“It seems clear to me that the current critical problem is the explosion in spending under Obama. Longer term is our unaffordable/wasteful SS and Medicare system. Am I missing something?”

    Yeah, you’re conveniently missing the fact that there was a surplus under Clinton. The Bush tax cuts and unfunded wars are mainly responsible for this mess. Bush added 5 Trillion to the debt and in his last year in office, he racked up a $1.2 Trillion deficit.

    http://money.cnn.com/2009/01/07/news/economy/cbo_2009_budget_outlook/

    http://www.politifact.com/truth-o-meter/statements/2009/jan/22/rahm-emanuel/5-trillion-added-national-debt-under-bush/

    ———————————————————————————

    After Reagan tripled the debt and W doubled it, people like YOU only become concerned about debt when there is a Democrat in the White House

    ———————————————————————————

    People like YOU never let the facts get in the way of their talking points:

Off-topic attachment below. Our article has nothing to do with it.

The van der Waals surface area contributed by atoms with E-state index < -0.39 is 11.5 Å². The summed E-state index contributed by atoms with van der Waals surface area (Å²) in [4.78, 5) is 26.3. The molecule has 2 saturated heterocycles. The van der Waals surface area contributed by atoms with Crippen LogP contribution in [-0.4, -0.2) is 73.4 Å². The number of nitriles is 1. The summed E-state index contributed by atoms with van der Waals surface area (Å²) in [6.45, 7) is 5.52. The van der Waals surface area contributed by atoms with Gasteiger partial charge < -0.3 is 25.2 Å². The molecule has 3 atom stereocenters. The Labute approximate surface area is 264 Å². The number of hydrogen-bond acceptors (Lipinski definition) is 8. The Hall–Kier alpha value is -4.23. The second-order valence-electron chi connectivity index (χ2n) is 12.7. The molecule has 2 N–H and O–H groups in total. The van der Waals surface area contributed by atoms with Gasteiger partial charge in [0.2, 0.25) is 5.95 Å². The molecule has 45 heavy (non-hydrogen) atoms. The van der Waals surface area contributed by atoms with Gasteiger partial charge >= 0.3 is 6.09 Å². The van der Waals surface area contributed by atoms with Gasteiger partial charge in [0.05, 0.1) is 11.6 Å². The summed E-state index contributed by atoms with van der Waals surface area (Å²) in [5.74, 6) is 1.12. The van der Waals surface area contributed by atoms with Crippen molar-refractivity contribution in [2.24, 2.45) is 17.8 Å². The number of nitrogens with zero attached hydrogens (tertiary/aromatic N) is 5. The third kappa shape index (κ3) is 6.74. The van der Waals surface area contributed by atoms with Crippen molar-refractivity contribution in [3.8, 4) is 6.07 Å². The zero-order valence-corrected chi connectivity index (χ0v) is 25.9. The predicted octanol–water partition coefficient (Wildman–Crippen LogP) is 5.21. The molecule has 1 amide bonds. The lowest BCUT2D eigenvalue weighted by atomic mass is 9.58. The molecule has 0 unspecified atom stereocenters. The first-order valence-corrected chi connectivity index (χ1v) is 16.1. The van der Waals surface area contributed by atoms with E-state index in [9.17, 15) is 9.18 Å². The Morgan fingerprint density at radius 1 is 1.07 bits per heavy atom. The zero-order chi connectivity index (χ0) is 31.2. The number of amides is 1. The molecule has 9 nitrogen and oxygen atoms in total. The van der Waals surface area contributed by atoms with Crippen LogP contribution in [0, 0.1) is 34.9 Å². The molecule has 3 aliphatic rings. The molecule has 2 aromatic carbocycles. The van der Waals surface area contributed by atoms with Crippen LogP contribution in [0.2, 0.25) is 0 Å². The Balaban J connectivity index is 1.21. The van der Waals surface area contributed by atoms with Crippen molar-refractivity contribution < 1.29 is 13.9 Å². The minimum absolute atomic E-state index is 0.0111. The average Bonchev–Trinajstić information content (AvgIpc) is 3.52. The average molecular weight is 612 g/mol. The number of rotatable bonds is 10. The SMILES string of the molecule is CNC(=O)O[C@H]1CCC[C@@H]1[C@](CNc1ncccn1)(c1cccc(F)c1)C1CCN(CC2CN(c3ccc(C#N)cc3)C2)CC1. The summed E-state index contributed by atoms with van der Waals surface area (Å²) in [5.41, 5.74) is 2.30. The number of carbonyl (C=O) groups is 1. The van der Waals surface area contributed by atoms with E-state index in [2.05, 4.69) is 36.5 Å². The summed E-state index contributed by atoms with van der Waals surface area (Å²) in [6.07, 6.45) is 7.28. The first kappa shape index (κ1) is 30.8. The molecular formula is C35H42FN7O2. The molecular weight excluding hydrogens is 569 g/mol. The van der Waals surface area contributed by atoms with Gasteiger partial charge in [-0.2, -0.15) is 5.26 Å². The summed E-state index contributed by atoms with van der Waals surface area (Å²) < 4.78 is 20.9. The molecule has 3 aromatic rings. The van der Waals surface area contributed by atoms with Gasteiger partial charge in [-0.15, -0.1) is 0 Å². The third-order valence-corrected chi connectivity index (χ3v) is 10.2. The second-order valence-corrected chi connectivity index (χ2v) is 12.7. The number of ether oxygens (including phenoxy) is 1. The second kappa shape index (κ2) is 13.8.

“Longer term is our unaffordable/wasteful SS and Medicare system.”

    Right now, Social Security takes in more tax money than it’s spending….it’s the only thing in the government budget that is operating at a surplus. In 2010, FICA taxes took in $865 Billion, but the Social Security payouts were only $701 Billion. Social Security has been running at a surplus for decades, the extra money is supposed to go into a trust fund so it can be paid out for demographic bulge of the Baby Boomer retirement. But Reagan, Bush and Bush II used the FICA surplus to mask the true size of the deficits they were creating. About 4 Trillion of US debt is owed to the Social Security trust fund.

    ———————————————————————————

    When the budget is running a surplus, people like YOU and the Republicans say a surplus means there should be tax cuts. When the budget is running a deficit, people like you and the Republicans say it means there should be spending cuts AND tax cuts.

    ———————————————————————————

    NOW that all of your low tax, low wage and high debt chickens have come home to roost, YOU and your Republican co-conspirators see a golden opportunity to “starve the beast” through a default. In one fell swoop, you can destroy the most effective* New Deal and permanently hobble the possibility of any debt financed Newer Deal.

    *you can’t permit Social Security and Medicare to work and thrive, because they invalidate your “government doesn’t work” meme.